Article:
In a move signaling increased enforcement of the state’s data privacy and security regulations, California’s Attorney General Kamala D. Harris has announced the creation of the Privacy Enforcement and Protection Unit. The Privacy Unit will be staffed by California Department of Justice Employees, including six dedicated prosecutors, and will have broad authority to enforce federal and state laws relating to the collection, retention, disclosure and destruction of private and sensitive information, including medical, financial and government records, by individuals and public and private organizations. Effective immediately, a number of California Justice Department programs related to identity theft enforcement and education will be absorbed by the Privacy Unit, in an effort to centralize and streamline California’s data privacy protection efforts. For California consumers, the creation of the Privacy Unit will likely result in easier access to education materials for protecting personal data. For businesses and organizations collecting, storing, transmitting or processing personally identifiable information, the Privacy Unit is one of many warning signs that California intends to take the enforcement of data privacy regulations seriously.
The creation of the Privacy Unit is the latest in a series of initiatives by the California Attorney General’s office intended to address growing concerns about data privacy. In August 2011, Attorney General Harris announced the creation of the eCrime Unit, a division responsible for “investigating and prosecuting large scale identity theft and technology crimes with actual losses in excess of $50,000. Earlier this year, the six largest companies offering platforms for mobile applications agreed to a set of principles, authored and developed by the Attorney General’s office, designed to ensure that mobile applications sold on such platforms comply with California’s Online Privacy Protection Act. Last month, that set of mobile application privacy principles was expanded significantly when Facebook elected to sign on as well.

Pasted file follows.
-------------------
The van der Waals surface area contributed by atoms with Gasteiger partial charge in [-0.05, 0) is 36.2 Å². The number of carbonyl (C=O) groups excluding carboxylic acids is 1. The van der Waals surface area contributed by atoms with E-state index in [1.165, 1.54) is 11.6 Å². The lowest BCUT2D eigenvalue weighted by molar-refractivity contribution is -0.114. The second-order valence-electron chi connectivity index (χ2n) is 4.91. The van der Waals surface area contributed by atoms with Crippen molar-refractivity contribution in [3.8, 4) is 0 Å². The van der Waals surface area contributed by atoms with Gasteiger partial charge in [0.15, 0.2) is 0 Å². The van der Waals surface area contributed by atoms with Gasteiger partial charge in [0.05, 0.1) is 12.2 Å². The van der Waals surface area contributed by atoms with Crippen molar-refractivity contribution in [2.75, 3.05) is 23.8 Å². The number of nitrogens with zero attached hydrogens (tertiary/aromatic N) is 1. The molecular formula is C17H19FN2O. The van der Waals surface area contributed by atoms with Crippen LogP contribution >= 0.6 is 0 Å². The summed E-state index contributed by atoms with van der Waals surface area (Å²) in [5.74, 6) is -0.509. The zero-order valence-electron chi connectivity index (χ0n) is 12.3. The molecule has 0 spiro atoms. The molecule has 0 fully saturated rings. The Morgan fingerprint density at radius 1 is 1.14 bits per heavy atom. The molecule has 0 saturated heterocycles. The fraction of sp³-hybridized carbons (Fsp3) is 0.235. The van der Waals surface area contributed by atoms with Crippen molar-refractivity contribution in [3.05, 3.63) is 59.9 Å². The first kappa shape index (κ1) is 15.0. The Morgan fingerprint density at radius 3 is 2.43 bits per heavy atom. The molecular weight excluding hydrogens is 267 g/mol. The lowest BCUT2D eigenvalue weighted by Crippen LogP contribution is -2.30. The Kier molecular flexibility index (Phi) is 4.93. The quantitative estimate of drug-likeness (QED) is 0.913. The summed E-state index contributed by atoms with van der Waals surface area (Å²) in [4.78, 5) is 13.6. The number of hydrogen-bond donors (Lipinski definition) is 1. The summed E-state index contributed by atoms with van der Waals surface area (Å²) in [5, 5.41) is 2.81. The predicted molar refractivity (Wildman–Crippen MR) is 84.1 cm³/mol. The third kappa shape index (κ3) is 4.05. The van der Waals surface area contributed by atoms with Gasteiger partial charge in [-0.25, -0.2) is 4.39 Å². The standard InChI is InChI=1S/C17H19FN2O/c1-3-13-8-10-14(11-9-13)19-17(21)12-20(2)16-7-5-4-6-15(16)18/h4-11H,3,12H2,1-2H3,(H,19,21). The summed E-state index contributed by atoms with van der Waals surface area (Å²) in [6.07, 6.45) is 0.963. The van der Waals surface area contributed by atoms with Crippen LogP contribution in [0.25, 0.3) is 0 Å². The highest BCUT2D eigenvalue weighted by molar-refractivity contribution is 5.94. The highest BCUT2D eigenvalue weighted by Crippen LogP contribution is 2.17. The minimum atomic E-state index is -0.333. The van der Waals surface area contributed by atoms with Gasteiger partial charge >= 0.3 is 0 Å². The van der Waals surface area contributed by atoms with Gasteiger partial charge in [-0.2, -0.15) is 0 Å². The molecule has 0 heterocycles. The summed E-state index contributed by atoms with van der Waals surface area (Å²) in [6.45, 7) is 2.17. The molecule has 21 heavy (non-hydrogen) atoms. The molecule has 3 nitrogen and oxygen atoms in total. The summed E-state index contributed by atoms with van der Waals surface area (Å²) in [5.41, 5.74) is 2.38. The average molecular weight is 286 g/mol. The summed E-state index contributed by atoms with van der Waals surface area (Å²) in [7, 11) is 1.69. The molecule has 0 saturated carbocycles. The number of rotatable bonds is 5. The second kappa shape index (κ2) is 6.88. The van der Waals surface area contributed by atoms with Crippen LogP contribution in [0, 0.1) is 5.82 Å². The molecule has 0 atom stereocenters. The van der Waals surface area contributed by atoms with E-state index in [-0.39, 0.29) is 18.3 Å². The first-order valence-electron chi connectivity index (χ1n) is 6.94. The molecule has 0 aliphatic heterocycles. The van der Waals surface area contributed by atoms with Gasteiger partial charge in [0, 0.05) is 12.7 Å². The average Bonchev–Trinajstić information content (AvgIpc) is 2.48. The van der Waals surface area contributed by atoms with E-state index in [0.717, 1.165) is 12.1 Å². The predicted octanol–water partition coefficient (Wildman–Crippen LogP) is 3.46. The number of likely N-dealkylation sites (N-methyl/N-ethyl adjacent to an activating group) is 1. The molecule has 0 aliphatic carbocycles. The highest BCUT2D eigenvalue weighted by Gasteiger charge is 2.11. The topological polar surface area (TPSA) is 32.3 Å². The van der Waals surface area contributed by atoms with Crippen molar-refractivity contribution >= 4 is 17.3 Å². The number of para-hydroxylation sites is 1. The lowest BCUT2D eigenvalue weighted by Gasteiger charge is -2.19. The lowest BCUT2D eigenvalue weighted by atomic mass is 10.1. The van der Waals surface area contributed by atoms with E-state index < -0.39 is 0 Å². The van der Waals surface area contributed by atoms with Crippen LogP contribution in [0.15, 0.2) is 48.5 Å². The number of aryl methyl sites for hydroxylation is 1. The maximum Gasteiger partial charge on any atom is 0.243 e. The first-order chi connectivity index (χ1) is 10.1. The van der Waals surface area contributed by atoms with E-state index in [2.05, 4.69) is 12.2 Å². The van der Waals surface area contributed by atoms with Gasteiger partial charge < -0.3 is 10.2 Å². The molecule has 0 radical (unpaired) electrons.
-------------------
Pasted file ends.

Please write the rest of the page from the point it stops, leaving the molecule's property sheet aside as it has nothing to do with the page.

With the Privacy Unit in place, actions enforcing California’s data privacy regulations, which are among the strictest in the nation, are certain to increase. “The Privacy Unit,” according to Attorney General Harris, “will police the privacy practices of individuals and organizations to hold accountable those who misuse technology to invade the privacy of others.” Based on prior comments from Harris, such enforcement may include prosecutions under California’s Unfair Competition Law and/or False Advertising Law, which imposes penalties of up to $500,000. As a result, if you operate a business or organization using or accessing the personally identifiable information of others, time may be running out to ensure that you comply with California’s quickly evolving requirements.